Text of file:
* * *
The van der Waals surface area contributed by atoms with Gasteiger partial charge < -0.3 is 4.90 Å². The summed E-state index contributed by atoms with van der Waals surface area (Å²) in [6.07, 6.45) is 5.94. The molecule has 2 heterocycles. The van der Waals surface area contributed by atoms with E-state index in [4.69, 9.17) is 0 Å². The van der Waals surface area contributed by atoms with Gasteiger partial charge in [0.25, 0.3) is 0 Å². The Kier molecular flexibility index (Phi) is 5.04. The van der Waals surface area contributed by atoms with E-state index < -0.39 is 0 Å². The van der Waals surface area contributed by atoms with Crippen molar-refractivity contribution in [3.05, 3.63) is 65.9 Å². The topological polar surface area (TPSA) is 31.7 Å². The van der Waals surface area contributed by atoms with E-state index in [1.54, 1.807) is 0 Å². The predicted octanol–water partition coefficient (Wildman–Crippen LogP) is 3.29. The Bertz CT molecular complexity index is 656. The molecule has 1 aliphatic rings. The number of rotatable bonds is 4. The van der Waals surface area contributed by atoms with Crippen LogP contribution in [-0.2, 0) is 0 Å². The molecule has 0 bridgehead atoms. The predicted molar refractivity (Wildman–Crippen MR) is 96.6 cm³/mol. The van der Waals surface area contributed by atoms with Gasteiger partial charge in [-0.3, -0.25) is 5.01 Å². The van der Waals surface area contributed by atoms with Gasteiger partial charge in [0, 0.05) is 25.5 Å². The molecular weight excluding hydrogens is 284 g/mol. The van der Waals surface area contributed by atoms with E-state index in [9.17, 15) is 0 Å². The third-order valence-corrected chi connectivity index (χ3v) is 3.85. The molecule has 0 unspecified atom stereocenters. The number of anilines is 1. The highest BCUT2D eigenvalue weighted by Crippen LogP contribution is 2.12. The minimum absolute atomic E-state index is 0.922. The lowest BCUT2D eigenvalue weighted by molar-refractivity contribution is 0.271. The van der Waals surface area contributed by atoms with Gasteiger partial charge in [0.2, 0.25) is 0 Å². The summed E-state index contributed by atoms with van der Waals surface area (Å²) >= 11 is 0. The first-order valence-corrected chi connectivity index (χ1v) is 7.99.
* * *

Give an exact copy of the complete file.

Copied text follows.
The van der Waals surface area contributed by atoms with Gasteiger partial charge < -0.3 is 4.90 Å². The summed E-state index contributed by atoms with van der Waals surface area (Å²) in [6.07, 6.45) is 5.94. The molecule has 2 heterocycles. The van der Waals surface area contributed by atoms with E-state index in [4.69, 9.17) is 0 Å². The van der Waals surface area contributed by atoms with Gasteiger partial charge in [0.25, 0.3) is 0 Å². The Kier molecular flexibility index (Phi) is 5.04. The van der Waals surface area contributed by atoms with E-state index < -0.39 is 0 Å². The van der Waals surface area contributed by atoms with Crippen molar-refractivity contribution in [3.05, 3.63) is 65.9 Å². The topological polar surface area (TPSA) is 31.7 Å². The van der Waals surface area contributed by atoms with E-state index in [1.54, 1.807) is 0 Å². The predicted octanol–water partition coefficient (Wildman–Crippen LogP) is 3.29. The Bertz CT molecular complexity index is 656. The molecule has 1 aliphatic rings. The number of rotatable bonds is 4. The van der Waals surface area contributed by atoms with Crippen LogP contribution in [-0.2, 0) is 0 Å². The molecule has 0 bridgehead atoms. The predicted molar refractivity (Wildman–Crippen MR) is 96.6 cm³/mol. The van der Waals surface area contributed by atoms with Gasteiger partial charge in [-0.3, -0.25) is 5.01 Å². The van der Waals surface area contributed by atoms with Gasteiger partial charge in [0, 0.05) is 25.5 Å². The molecular weight excluding hydrogens is 284 g/mol. The van der Waals surface area contributed by atoms with E-state index in [9.17, 15) is 0 Å². The third-order valence-corrected chi connectivity index (χ3v) is 3.85. The molecule has 0 unspecified atom stereocenters. The number of anilines is 1. The highest BCUT2D eigenvalue weighted by Crippen LogP contribution is 2.12. The minimum absolute atomic E-state index is 0.922. The lowest BCUT2D eigenvalue weighted by molar-refractivity contribution is 0.271. The van der Waals surface area contributed by atoms with Gasteiger partial charge in [0.2, 0.25) is 0 Å². The summed E-state index contributed by atoms with van der Waals surface area (Å²) >= 11 is 0. The first-order valence-corrected chi connectivity index (χ1v) is 7.99.